Why diversification is the only free lunch and how you can build a diversified portfolio
Summary: When you build an investment portfolio, it's normal to lean towards investing in what you know best - a few tech names you like or familiar stocks from your home market. But while that might give you a portfolio that feels comfortable, it's far from bullet-proof. Why? Because it lacks one key-element: diversification.
Nobel prize laureate Harry Markowitz famously said that diversification is the only free lunch in investing. What he meant was that while investing, diversification is the only thing you can do, where you are more or less guaranteed to increase your returns without taking on more risk.
Reducing risk in a portfolio is important because it reduces the stress on an investor, and it helps prevent selling investments at the wrong time because of an emotional reaction.
The beauty of diversification is that it is possible to reduce risk whilst maintaining or improving returns, which might explain why it is often referred to as the ‘only free lunch’’
Why you should diversify your portfolio
When you diversify your portfolio, you’re spreading your money across different investments. That means your total investment nest egg isn’t weighted too heavily in any one market or asset class – so, if your favorite tech stock share price suddenly tanks or your home market takes a dramatic downturn, your portfolio as a whole won’t be so vulnerable.
Less risk is just one benefit of diversifying your portfolio. Casting your investing net wider – across the globe if possible – also means you’ll be able to catch more opportunities in financial markets.
Remember the skyrocketing Chinese stock markets in 2014-15? Or the Tesla rally in 2020? By flexing your investing muscles and adding a variety of assets, you’ll not only keep your portfolio more balanced, you’ll also be better placed to find new opportunities around the globe.
Holding a well-diversified portfolio usually also leads to less volatile returns. With only a few investments, your portfolio performance is likely to differ significantly from year to year, while a broader range of investments tends to generate a smoother return development.
How to build a diversified portfolio
Making that initial choice to diversify is the easy bit but identifying what to invest in and the number of investments is slightly trickier.
As a starting point, you should consider holding a mix of various asset classes, such as equities, ETFs, bonds, and commodities. You can diversify further by picking different types of individual investments within your chosen asset class.
One easy way of doing this is to browse different asset classes and filter out investments based on different criteria. At Saxo, you can filter based on geography, industry, bond issuer and market capitalisation.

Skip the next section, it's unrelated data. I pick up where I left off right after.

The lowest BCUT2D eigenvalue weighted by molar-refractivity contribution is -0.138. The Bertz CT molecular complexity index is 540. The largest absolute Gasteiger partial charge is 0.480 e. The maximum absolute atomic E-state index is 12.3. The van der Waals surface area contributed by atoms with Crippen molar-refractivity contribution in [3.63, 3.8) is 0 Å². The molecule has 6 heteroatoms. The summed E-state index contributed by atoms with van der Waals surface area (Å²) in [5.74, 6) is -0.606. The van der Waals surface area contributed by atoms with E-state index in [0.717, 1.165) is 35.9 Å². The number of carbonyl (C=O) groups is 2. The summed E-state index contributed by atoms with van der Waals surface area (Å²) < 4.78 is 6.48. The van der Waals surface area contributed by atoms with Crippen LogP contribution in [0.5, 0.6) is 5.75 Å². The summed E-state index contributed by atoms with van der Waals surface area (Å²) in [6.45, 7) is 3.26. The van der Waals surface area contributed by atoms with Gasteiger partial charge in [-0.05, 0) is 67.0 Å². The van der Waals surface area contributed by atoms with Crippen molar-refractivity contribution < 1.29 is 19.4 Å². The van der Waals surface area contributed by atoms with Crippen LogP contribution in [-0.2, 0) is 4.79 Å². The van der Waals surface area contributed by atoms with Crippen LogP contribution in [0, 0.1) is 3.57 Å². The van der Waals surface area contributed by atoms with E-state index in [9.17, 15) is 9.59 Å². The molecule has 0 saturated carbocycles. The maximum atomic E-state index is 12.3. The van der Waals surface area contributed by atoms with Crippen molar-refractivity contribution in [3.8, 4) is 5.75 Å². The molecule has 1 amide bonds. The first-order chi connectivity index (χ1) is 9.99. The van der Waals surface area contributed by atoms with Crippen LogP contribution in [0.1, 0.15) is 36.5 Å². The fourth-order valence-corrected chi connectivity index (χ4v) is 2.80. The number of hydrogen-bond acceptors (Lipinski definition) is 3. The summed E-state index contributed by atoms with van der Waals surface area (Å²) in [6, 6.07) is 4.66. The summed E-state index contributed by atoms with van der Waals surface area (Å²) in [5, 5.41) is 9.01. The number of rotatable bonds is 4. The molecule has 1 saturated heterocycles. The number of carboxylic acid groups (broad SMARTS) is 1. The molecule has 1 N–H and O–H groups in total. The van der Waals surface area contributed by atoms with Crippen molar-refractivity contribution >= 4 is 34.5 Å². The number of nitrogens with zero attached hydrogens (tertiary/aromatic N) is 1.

Another way of building a diversified portfolio is to apply a thematic investment approach, where you start picking a few investment themes, or long-term market trends, you believe in.
At Saxo, you can find a big pool of long-term investment themes, which are handpicked for their future upside potential. The themes range from sustainability to digitalisation and come with inspirational investment lists, with instruments spread out across geographies, industries and company sizes, that give you a well-diversified exposure to the theme you believe in.
If you prefer to “buy the entire theme” over investing in single instruments, you can choose to invest in ETFs, which gives you an instant diversified theme exposure through only one investment.
What is the ideal number of investments?
While there are different opinions about the optimal number of investments in a diversified portfolio, there’s no single correct answer to this question. However, as a rule of thumb, most investors (both retail and professional) hold at least 15-20 instruments in their portfolio.
Quarterly Outlook Q2 2022
Quarterly Outlook Q2 2022: The End Game has arrived
- Shocks from covid and the war in Ukraine have forced the global financial and political world to change, but what will the end game be?
Productivity and innovation have never been more importantAs the world economy hits physical limits and central banks tighten their belts, could equities be facing a 10-15% downside?
The great EUR recovery and the difficulty of trading itIf the terrible fog of war hopefully lifts soon, the conditions are promising for the euro to reprice significantly higher.
Tight commodity markets – turbocharged by war and sanctionsWith supply already tight, commodities keep powering on. But will it last for yet another quarter?
Between a rock and a hard placeGeopolitical concerns will add upward price pressures and fears of slower growth, while volatility will remain elevated.
The Great ErosionInflation is everywhere and central banks try to combat it. But will they get it under control in time?
Australian investing: Six considerations amid triple Rs: rising rates, record inflation and likely recessionWhile global financial markets are struggling in an uncertain world, the commodity-heavy Australian ASX index is poised to keep a positive momentum.
Cybersecurity – the rush to catch up with realityWith the invasion of Ukraine, governments and private companies are rushing to reinforce their cyber defenses.
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